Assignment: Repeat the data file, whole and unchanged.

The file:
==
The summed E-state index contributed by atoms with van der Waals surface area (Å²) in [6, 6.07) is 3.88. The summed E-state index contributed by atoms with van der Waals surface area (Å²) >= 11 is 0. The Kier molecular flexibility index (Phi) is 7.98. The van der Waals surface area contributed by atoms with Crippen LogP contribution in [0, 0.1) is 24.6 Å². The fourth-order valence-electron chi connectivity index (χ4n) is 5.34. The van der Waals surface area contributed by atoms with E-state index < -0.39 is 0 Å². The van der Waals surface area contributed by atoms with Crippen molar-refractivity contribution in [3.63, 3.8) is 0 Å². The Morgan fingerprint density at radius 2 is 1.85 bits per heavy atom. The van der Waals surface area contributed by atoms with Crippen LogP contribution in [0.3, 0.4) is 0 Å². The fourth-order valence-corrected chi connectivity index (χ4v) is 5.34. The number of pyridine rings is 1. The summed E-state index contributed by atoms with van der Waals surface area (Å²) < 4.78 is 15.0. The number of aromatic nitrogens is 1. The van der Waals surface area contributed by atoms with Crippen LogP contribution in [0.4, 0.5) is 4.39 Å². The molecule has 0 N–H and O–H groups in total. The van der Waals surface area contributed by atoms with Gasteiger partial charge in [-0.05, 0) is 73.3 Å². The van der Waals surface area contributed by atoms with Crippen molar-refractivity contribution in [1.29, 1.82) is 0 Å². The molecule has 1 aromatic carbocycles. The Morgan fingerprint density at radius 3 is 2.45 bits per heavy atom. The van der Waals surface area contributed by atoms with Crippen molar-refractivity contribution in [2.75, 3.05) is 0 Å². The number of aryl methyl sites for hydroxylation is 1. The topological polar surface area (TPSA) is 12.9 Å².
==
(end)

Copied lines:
The summed E-state index contributed by atoms with van der Waals surface area (Å²) in [6, 6.07) is 3.88. The summed E-state index contributed by atoms with van der Waals surface area (Å²) >= 11 is 0. The Kier molecular flexibility index (Phi) is 7.98. The van der Waals surface area contributed by atoms with Crippen LogP contribution in [0, 0.1) is 24.6 Å². The fourth-order valence-electron chi connectivity index (χ4n) is 5.34. The van der Waals surface area contributed by atoms with E-state index < -0.39 is 0 Å². The van der Waals surface area contributed by atoms with Crippen molar-refractivity contribution in [3.63, 3.8) is 0 Å². The Morgan fingerprint density at radius 2 is 1.85 bits per heavy atom. The van der Waals surface area contributed by atoms with Crippen LogP contribution in [0.3, 0.4) is 0 Å². The fourth-order valence-corrected chi connectivity index (χ4v) is 5.34. The number of pyridine rings is 1. The summed E-state index contributed by atoms with van der Waals surface area (Å²) < 4.78 is 15.0. The number of aromatic nitrogens is 1. The van der Waals surface area contributed by atoms with Crippen LogP contribution in [0.4, 0.5) is 4.39 Å². The molecule has 0 N–H and O–H groups in total. The van der Waals surface area contributed by atoms with Gasteiger partial charge in [-0.05, 0) is 73.3 Å². The van der Waals surface area contributed by atoms with Crippen molar-refractivity contribution in [1.29, 1.82) is 0 Å². The molecule has 1 aromatic carbocycles. The Morgan fingerprint density at radius 3 is 2.45 bits per heavy atom. The van der Waals surface area contributed by atoms with Crippen molar-refractivity contribution in [2.75, 3.05) is 0 Å². The number of aryl methyl sites for hydroxylation is 1. The topological polar surface area (TPSA) is 12.9 Å².